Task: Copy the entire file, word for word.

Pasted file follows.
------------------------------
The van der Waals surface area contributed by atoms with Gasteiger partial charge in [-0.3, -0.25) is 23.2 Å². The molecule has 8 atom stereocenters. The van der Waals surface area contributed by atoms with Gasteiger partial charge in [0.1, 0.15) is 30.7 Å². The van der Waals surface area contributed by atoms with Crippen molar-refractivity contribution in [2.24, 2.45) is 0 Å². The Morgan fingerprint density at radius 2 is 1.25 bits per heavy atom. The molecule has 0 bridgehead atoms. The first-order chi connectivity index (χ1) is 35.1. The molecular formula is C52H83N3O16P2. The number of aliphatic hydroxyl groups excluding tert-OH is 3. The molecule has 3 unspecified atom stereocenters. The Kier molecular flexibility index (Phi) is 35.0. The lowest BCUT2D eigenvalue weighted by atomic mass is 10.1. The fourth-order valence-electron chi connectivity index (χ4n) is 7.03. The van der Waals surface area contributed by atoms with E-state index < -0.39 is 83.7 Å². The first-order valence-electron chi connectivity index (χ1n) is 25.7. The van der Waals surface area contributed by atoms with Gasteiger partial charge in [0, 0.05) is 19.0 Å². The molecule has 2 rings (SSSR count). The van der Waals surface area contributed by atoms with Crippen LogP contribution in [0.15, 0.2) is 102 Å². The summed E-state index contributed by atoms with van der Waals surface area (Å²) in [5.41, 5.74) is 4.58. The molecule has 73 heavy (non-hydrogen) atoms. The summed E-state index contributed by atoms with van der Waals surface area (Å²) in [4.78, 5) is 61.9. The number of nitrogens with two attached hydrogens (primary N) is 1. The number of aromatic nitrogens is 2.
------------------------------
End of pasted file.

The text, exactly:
The van der Waals surface area contributed by atoms with Gasteiger partial charge in [-0.3, -0.25) is 23.2 Å². The molecule has 8 atom stereocenters. The van der Waals surface area contributed by atoms with Gasteiger partial charge in [0.1, 0.15) is 30.7 Å². The van der Waals surface area contributed by atoms with Crippen molar-refractivity contribution in [2.24, 2.45) is 0 Å². The Morgan fingerprint density at radius 2 is 1.25 bits per heavy atom. The molecule has 0 bridgehead atoms. The first-order chi connectivity index (χ1) is 35.1. The molecular formula is C52H83N3O16P2. The number of aliphatic hydroxyl groups excluding tert-OH is 3. The molecule has 3 unspecified atom stereocenters. The Kier molecular flexibility index (Phi) is 35.0. The lowest BCUT2D eigenvalue weighted by atomic mass is 10.1. The fourth-order valence-electron chi connectivity index (χ4n) is 7.03. The van der Waals surface area contributed by atoms with E-state index < -0.39 is 83.7 Å². The first-order valence-electron chi connectivity index (χ1n) is 25.7. The van der Waals surface area contributed by atoms with Gasteiger partial charge in [0, 0.05) is 19.0 Å². The molecule has 2 rings (SSSR count). The van der Waals surface area contributed by atoms with Crippen LogP contribution in [0.15, 0.2) is 102 Å². The summed E-state index contributed by atoms with van der Waals surface area (Å²) in [5.41, 5.74) is 4.58. The molecule has 73 heavy (non-hydrogen) atoms. The summed E-state index contributed by atoms with van der Waals surface area (Å²) in [4.78, 5) is 61.9. The number of nitrogens with two attached hydrogens (primary N) is 1. The number of aromatic nitrogens is 2.